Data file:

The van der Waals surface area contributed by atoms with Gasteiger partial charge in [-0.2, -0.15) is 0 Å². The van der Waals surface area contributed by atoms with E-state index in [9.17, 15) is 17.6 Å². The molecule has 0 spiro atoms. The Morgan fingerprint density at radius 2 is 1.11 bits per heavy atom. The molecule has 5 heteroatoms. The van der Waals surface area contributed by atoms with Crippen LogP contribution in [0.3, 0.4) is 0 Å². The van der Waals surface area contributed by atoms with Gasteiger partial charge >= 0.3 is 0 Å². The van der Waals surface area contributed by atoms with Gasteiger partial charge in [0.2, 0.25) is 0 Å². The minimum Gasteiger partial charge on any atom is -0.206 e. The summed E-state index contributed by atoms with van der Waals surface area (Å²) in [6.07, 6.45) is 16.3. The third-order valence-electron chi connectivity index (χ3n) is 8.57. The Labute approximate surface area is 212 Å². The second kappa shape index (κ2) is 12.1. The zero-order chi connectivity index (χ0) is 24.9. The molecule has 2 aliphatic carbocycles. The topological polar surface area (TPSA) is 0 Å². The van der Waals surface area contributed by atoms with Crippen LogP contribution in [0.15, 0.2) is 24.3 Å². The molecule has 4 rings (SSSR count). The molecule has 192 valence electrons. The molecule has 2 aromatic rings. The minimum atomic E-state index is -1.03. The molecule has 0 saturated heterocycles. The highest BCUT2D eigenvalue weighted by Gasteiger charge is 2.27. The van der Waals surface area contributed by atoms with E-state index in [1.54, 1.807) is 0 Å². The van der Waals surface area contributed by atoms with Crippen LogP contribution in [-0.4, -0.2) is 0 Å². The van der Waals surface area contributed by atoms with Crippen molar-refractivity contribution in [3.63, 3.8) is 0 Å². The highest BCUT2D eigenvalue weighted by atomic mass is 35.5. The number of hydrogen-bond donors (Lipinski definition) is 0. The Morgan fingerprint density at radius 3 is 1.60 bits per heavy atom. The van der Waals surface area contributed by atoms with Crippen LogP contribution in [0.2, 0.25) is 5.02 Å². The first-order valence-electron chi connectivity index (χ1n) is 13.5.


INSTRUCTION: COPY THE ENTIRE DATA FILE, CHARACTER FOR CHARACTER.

The van der Waals surface area contributed by atoms with Gasteiger partial charge in [-0.2, -0.15) is 0 Å². The van der Waals surface area contributed by atoms with E-state index in [9.17, 15) is 17.6 Å². The molecule has 0 spiro atoms. The Morgan fingerprint density at radius 2 is 1.11 bits per heavy atom. The molecule has 5 heteroatoms. The van der Waals surface area contributed by atoms with Crippen LogP contribution in [0.3, 0.4) is 0 Å². The van der Waals surface area contributed by atoms with Gasteiger partial charge >= 0.3 is 0 Å². The van der Waals surface area contributed by atoms with Gasteiger partial charge in [0.2, 0.25) is 0 Å². The minimum Gasteiger partial charge on any atom is -0.206 e. The summed E-state index contributed by atoms with van der Waals surface area (Å²) in [6.07, 6.45) is 16.3. The third-order valence-electron chi connectivity index (χ3n) is 8.57. The Labute approximate surface area is 212 Å². The second kappa shape index (κ2) is 12.1. The zero-order chi connectivity index (χ0) is 24.9. The molecule has 2 aliphatic carbocycles. The topological polar surface area (TPSA) is 0 Å². The van der Waals surface area contributed by atoms with Crippen LogP contribution in [0.15, 0.2) is 24.3 Å². The molecule has 4 rings (SSSR count). The molecule has 192 valence electrons. The molecule has 2 aromatic rings. The minimum atomic E-state index is -1.03. The molecule has 0 saturated heterocycles. The highest BCUT2D eigenvalue weighted by Gasteiger charge is 2.27. The van der Waals surface area contributed by atoms with E-state index in [1.54, 1.807) is 0 Å². The van der Waals surface area contributed by atoms with Crippen LogP contribution in [-0.4, -0.2) is 0 Å². The van der Waals surface area contributed by atoms with Crippen molar-refractivity contribution in [3.63, 3.8) is 0 Å². The highest BCUT2D eigenvalue weighted by atomic mass is 35.5. The number of hydrogen-bond donors (Lipinski definition) is 0. The Morgan fingerprint density at radius 3 is 1.60 bits per heavy atom. The van der Waals surface area contributed by atoms with Crippen LogP contribution in [0.2, 0.25) is 5.02 Å². The first-order valence-electron chi connectivity index (χ1n) is 13.5.